The Integrative Medicine Service at Memorial Sloan-Kettering provides a comprehensive support system for patients at every stage of cancer treatment and level of clinical status. Integrative medicine uses evidenced-based complementary interventions to optimize the receipt of mainstream care by controlling the serious physical and emotional symptoms often experienced by patients before, during, and after therapy.
Our senior faculty are world-renowned lecturers in the practice of integrative oncology. As principal investigators, they study the value of complementary therapies for specific problems, train physicians and therapists from many countries, and provide patient consultations. Our expert team can guide patients to make effective decisions about the most helpful integrative therapies throughout their treatment program and beyond.
Integrative Medicine Senior Faculty
- Barrie R. Cassileth, PhD
Chief, Integrative Medicine Service
Laurance S. Rockefeller Chair in Integrative Medicine
- Gary E. Deng, MD, PhD
- Dawn Lemanne, MD, MPH
- Andrew Vickers, PhD
- Kathleen M. Wesa, MD
- K. Simon Yeung, PharmD, MBA, LAc
Barrie R. Cassileth, Chief of the Integrative Medicine Service, discusses how complementary therapies can help in cancer care.
The guiding principle at Memorial Sloan-Kettering is to offer individuals with cancer the most-effective treatment and the highest quality of care. Through our Integrative Medicine Service, certified therapists who are highly skilled and specially trained in oncology provide a range of rational, evidenced-based complementary therapies. They excel in symptom management skills and are highly sensitive to patient and family needs.
There are several main categories of integrative or complementary therapies offered at Memorial Sloan-Kettering:
Physical fitness and movement therapies
To improve strength, stamina, and endurance; promote relaxation and relieve pain, muscle tension and weakness; and alleviate fatigue, anxiety, depression, and stress. Evidenced-based studies show a survival advantage for many patients with cancer who engage in regular physical activity after diagnosis.
To address chemotherapy-induced nausea and vomiting, nerve and joint pain, hot flashes, dry mouth, headache, fatigue, procedural anxiety, depression, insomnia, stress, appetite loss, diarrhea, constipation, weight gain and loss, and lifestyle changes such as smoking cessation. Recent research also shows that acupuncture may be effective in managing swallowing difficulties and swelling such as lymphedema.
To relieve pain, muscle tension, postoperative symptoms, musculoskeletal problems, anxiety, depression, insomnia, stress, and fatigue. Massage has been shown to reduce symptom scores in patients with cancer by approximately 50 percent, with benefits sustained over a 48-hour period.
Mind/body therapies such as meditation and self-hypnosis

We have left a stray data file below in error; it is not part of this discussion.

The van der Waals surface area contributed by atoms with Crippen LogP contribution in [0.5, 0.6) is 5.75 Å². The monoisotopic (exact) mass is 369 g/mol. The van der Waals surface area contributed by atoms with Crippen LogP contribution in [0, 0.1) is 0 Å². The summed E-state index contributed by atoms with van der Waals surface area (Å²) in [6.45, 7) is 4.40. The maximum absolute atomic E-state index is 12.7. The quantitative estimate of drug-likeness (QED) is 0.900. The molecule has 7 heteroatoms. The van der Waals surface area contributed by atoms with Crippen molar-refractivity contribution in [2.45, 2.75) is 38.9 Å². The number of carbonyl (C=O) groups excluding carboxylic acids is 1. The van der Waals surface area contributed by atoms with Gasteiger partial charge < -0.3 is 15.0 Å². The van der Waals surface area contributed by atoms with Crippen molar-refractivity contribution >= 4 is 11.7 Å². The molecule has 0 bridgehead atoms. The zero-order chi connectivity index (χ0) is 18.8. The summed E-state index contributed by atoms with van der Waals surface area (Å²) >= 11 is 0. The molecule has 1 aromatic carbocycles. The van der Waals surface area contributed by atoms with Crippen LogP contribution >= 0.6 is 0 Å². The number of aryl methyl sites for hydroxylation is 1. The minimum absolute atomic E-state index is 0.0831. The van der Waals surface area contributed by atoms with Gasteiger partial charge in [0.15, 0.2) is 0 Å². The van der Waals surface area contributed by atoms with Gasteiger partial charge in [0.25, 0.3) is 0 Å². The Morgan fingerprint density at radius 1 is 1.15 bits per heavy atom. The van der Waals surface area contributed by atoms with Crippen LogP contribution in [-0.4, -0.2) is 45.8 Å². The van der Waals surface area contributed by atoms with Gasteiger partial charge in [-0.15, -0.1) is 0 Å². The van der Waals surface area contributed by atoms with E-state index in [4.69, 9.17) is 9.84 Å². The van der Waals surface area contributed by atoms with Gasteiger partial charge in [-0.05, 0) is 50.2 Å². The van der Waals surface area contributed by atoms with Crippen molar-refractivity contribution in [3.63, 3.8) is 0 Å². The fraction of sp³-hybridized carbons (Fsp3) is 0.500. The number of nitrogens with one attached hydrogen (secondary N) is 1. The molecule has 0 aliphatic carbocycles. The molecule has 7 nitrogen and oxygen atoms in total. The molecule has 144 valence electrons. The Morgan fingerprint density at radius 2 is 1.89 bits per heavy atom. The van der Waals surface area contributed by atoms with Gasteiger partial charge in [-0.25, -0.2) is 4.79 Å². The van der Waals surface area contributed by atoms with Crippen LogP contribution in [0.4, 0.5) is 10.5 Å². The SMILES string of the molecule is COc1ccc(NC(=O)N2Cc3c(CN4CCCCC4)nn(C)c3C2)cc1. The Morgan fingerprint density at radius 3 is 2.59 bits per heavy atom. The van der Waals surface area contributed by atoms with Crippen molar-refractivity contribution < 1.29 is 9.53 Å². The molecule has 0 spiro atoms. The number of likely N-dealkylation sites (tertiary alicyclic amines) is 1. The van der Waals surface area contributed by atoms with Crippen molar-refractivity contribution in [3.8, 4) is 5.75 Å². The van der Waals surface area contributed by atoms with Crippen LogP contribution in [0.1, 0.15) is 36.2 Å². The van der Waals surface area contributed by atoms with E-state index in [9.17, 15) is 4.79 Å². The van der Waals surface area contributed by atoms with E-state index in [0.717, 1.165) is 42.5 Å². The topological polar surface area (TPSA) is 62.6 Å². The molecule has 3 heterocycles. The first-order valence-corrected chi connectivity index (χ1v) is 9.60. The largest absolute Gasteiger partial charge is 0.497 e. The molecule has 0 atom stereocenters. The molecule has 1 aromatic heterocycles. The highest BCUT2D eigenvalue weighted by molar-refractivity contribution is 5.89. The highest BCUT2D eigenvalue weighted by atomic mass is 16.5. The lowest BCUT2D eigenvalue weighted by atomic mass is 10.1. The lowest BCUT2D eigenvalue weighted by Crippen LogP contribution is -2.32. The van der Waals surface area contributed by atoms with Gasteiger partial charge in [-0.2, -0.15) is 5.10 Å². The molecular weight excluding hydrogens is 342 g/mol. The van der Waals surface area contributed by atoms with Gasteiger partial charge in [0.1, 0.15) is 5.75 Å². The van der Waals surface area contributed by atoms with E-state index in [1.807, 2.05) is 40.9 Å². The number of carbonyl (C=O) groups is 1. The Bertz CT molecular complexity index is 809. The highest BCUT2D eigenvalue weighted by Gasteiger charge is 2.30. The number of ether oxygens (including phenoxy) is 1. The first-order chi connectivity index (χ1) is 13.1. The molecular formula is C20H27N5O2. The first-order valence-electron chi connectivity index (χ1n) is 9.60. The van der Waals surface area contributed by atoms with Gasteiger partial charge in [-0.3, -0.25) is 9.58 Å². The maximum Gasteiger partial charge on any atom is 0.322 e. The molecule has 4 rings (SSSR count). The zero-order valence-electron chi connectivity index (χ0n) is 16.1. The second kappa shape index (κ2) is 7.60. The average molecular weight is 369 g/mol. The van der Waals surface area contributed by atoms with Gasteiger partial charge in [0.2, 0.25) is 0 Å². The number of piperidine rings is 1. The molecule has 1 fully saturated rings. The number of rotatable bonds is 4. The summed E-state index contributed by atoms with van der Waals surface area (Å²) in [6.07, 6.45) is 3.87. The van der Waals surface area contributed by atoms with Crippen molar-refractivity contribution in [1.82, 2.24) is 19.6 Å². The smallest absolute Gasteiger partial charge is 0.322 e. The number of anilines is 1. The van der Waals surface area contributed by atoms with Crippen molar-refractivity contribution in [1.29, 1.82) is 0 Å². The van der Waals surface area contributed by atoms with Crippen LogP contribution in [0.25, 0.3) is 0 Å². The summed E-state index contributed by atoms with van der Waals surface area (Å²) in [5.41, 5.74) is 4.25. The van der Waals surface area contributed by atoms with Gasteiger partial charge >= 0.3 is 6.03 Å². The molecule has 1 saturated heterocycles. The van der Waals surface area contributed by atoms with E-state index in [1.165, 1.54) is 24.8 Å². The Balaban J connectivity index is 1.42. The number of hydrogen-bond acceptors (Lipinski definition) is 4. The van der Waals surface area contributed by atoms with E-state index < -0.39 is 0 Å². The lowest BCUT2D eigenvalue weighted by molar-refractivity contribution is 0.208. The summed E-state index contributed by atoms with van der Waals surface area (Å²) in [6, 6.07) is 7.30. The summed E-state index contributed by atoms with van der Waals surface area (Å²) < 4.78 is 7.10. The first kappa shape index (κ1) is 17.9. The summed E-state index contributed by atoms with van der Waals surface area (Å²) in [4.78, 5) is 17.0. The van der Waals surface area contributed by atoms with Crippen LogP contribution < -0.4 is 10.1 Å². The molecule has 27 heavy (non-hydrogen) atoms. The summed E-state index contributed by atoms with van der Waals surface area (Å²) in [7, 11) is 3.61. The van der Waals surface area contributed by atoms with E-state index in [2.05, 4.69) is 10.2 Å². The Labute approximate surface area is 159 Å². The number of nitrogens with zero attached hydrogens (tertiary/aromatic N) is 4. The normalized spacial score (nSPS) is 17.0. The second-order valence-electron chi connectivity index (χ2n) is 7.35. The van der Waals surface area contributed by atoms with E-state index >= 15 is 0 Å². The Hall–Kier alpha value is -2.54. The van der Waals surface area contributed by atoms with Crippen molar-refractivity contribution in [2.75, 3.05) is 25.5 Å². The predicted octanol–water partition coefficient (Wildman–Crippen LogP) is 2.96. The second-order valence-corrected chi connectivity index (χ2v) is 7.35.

To address depression, procedural anxiety, fatigue, insomnia, stress, nausea, weight gain and loss, pain, muscle tension, and facilitate lifestyle changes. Regular practice of mind-body therapies has been shown to produce and sustain benefit.
To facilitate recovery and promote general well-being. Music therapy is provided by trained therapists adept in dealing with the psychosocial and clinical issues faced by patients and family members. This modality can be receptive or participatory and is particularly effective in palliative care and inpatient settings.
To guide patients to better health through expert advice on nutrition, weight management, and individual concerns using scientifically based recommendations. Health literacy for the cancer patient is of critical importance, especially regarding the issues of herbs/supplements – drug interactions that may reduce the effectiveness of chemotherapy or interfere with surgery or radiation therapy. In addition, the Integrative Medicine Service provides free access to objective information on dietary supplements and unproven cancer treatments and their effects in the context of cancer care through our award-winning website, About Herbs, Botanicals, and Other Products.
You do not need to be a Memorial Sloan-Kettering patient or family member to take advantage of integrative medicine services. Even if you are not ill or a cancer survivor, the therapies we offer can help increase self-awareness, enhance well-being, manage symptoms such as osteoporosis and anxiety, facilitate lasting lifestyle changes, and prevent health-related problems. Our outpatient center is open to anyone, including Memorial Sloan-Kettering patients and their family members, those receiving cancer care elsewhere, and members of the community. Individuals who are uncertain of which services may benefit them can meet with one of our senior clinicians free of charge to learn more by contacting the center to make an appointment.
Integrative Medicine Clinicians
Donna Wilson, RN, MSN, RRT
Co-Manager, Fitness & Yoga
Master Yang Yang, PhD
T’ai Chi/Qi Gong Program
Wendy Miner, LMT
Manager, Touch Therapies; Co-Manager Fitness & Yoga
Yi Hung Chan, DPM, LAc
Co-Manager, Acupuncture Services
Lily Zhang, PT, DPT, LAc, LANA-CLT, WCC
Co-Manager, Acupuncture Services
Robert Schmehr, LCSW
Manager, Mind-Body Therapies
Karen Popkin, MA, LCAT, HPMT, MT-BC
Manager, Music Therapy Program
Donald Garrity, RD, CDN
Manager, Nutritional Counseling